Toxicants in folk remedies: Implications of elevated blood lead in an American-born infant due to imported diaper powder
Though most childhood lead exposure in the USA results from ingestion of lead-based paint dust, non-paint sources are increasingly implicated. We present interdisciplinary findings from and policy implications of a case of elevated blood lead (13–18 mcg/dL, reference level <5 mcg/dL) in a 9-month-old infant, linked to a non-commercial Malaysian folk diaper powder. Analyses showed the powder contains 62 % lead by weight (primarily lead oxide) and elevated antimony [1000 parts per million (ppm)], arsenic (55 ppm), bismuth (110 ppm), and thallium (31 ppm). These metals are highly bioaccessible in simulated gastric fluids, but only slightly bioaccessible in simulated lung fluids and simulated urine, suggesting that the primary lead exposure routes were ingestion via hand-mouth transmission and ingestion of inhaled dusts cleared from the respiratory tract. Four weeks after discontinuing use of the powder, the infant’s venous blood lead level was 8 mcg/dL. Unregulated, imported folk remedies can be a source of toxicant exposure. Additional research on import policy, product regulation, public health surveillance, and culturally sensitive risk communication is needed to develop efficacious risk reduction strategies in the USA. The more widespread use of contaminated folk remedies in the countries from which they originate is a substantial concern.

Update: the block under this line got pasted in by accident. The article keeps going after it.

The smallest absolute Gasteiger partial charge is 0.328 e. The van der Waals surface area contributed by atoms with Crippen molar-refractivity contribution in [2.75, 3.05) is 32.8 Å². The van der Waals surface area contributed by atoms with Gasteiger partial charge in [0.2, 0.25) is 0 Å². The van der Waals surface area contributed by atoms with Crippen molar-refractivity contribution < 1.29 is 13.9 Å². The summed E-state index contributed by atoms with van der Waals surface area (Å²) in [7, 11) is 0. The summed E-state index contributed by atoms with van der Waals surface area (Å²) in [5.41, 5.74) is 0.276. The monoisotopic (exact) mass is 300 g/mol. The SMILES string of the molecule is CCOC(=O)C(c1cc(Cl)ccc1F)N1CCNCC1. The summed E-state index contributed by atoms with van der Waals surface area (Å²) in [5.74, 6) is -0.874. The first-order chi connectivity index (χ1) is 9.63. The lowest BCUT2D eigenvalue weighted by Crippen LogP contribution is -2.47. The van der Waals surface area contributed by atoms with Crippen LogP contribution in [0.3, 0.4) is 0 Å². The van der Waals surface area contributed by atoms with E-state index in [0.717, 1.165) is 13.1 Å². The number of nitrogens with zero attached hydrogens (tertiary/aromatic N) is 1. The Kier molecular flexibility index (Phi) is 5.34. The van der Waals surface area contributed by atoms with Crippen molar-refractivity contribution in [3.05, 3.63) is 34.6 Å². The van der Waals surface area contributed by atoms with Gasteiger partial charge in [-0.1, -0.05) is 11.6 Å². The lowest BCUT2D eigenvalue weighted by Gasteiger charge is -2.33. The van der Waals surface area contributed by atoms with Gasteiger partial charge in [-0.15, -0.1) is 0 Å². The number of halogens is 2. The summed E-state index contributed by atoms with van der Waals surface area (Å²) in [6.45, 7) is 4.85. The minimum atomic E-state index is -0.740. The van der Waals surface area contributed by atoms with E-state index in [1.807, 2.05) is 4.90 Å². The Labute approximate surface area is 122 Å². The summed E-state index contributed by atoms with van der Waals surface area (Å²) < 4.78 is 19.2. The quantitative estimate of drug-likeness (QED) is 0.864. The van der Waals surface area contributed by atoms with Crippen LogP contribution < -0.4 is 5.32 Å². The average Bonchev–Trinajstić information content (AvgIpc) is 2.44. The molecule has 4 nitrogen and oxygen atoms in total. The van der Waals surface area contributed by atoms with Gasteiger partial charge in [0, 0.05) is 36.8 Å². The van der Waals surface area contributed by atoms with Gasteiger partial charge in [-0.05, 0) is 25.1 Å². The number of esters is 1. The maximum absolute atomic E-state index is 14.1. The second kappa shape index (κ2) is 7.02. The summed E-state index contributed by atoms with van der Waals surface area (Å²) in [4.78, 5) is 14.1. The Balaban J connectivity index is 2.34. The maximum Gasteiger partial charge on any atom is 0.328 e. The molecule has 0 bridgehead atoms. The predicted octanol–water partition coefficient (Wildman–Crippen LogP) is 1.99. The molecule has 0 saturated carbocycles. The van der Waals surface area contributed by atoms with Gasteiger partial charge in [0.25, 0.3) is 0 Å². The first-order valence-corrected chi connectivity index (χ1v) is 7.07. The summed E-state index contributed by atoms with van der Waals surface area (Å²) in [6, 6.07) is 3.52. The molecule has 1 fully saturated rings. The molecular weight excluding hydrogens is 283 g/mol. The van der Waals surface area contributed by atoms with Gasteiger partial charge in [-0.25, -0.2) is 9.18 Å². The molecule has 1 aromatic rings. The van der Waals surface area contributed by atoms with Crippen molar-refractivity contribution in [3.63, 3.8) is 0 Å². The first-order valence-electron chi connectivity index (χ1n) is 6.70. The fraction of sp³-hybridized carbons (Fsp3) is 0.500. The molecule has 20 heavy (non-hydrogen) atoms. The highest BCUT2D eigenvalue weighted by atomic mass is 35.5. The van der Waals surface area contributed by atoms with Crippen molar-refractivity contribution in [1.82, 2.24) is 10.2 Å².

|Toxicants in folk remedies: Implications of elevated blood lead in an American-born infant due to imported diaper powder
|Mateusz P. Karwowski, Suzette A. Morman, Geoffrey S. Plumlee, Terence Law, Mark Kellogg, Alan D. Woolf
|Environmental Geochemistry and Health
|USGS Publications Warehouse
|Crustal Geophysics and Geochemistry Science Center